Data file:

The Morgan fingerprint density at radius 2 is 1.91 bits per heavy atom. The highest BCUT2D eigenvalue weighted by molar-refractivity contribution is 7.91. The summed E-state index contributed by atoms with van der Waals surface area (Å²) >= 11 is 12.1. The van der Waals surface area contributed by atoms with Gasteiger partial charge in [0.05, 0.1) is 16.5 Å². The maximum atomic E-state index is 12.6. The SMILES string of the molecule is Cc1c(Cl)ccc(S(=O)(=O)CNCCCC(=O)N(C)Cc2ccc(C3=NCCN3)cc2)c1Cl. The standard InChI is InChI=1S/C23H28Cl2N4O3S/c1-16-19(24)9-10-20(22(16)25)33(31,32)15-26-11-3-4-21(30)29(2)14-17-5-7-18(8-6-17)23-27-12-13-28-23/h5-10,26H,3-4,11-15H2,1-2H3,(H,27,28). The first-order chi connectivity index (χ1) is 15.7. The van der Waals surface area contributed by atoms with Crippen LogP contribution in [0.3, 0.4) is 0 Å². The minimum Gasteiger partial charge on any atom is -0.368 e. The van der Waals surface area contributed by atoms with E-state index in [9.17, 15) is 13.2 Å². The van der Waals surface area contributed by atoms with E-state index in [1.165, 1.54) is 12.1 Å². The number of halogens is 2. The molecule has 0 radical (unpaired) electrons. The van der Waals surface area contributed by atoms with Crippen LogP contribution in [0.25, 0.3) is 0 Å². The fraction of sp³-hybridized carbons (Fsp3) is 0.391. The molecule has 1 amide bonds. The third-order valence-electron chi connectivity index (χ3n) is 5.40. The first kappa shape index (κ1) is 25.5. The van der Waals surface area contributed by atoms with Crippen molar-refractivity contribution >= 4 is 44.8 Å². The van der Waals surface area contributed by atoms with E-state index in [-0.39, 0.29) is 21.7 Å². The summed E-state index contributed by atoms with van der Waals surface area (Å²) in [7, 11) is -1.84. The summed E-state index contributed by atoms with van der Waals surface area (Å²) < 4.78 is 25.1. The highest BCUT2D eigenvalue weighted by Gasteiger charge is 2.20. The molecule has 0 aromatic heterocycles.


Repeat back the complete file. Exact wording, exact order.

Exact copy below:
The Morgan fingerprint density at radius 2 is 1.91 bits per heavy atom. The highest BCUT2D eigenvalue weighted by molar-refractivity contribution is 7.91. The summed E-state index contributed by atoms with van der Waals surface area (Å²) >= 11 is 12.1. The van der Waals surface area contributed by atoms with Gasteiger partial charge in [0.05, 0.1) is 16.5 Å². The maximum atomic E-state index is 12.6. The SMILES string of the molecule is Cc1c(Cl)ccc(S(=O)(=O)CNCCCC(=O)N(C)Cc2ccc(C3=NCCN3)cc2)c1Cl. The standard InChI is InChI=1S/C23H28Cl2N4O3S/c1-16-19(24)9-10-20(22(16)25)33(31,32)15-26-11-3-4-21(30)29(2)14-17-5-7-18(8-6-17)23-27-12-13-28-23/h5-10,26H,3-4,11-15H2,1-2H3,(H,27,28). The first-order chi connectivity index (χ1) is 15.7. The van der Waals surface area contributed by atoms with Crippen LogP contribution in [0.3, 0.4) is 0 Å². The minimum Gasteiger partial charge on any atom is -0.368 e. The van der Waals surface area contributed by atoms with E-state index in [9.17, 15) is 13.2 Å². The van der Waals surface area contributed by atoms with E-state index in [1.165, 1.54) is 12.1 Å². The number of halogens is 2. The molecule has 0 radical (unpaired) electrons. The van der Waals surface area contributed by atoms with Crippen LogP contribution in [0.25, 0.3) is 0 Å². The fraction of sp³-hybridized carbons (Fsp3) is 0.391. The molecule has 1 amide bonds. The third-order valence-electron chi connectivity index (χ3n) is 5.40. The first kappa shape index (κ1) is 25.5. The van der Waals surface area contributed by atoms with Crippen molar-refractivity contribution >= 4 is 44.8 Å². The van der Waals surface area contributed by atoms with E-state index in [-0.39, 0.29) is 21.7 Å². The summed E-state index contributed by atoms with van der Waals surface area (Å²) in [7, 11) is -1.84. The summed E-state index contributed by atoms with van der Waals surface area (Å²) < 4.78 is 25.1. The highest BCUT2D eigenvalue weighted by Gasteiger charge is 2.20. The molecule has 0 aromatic heterocycles.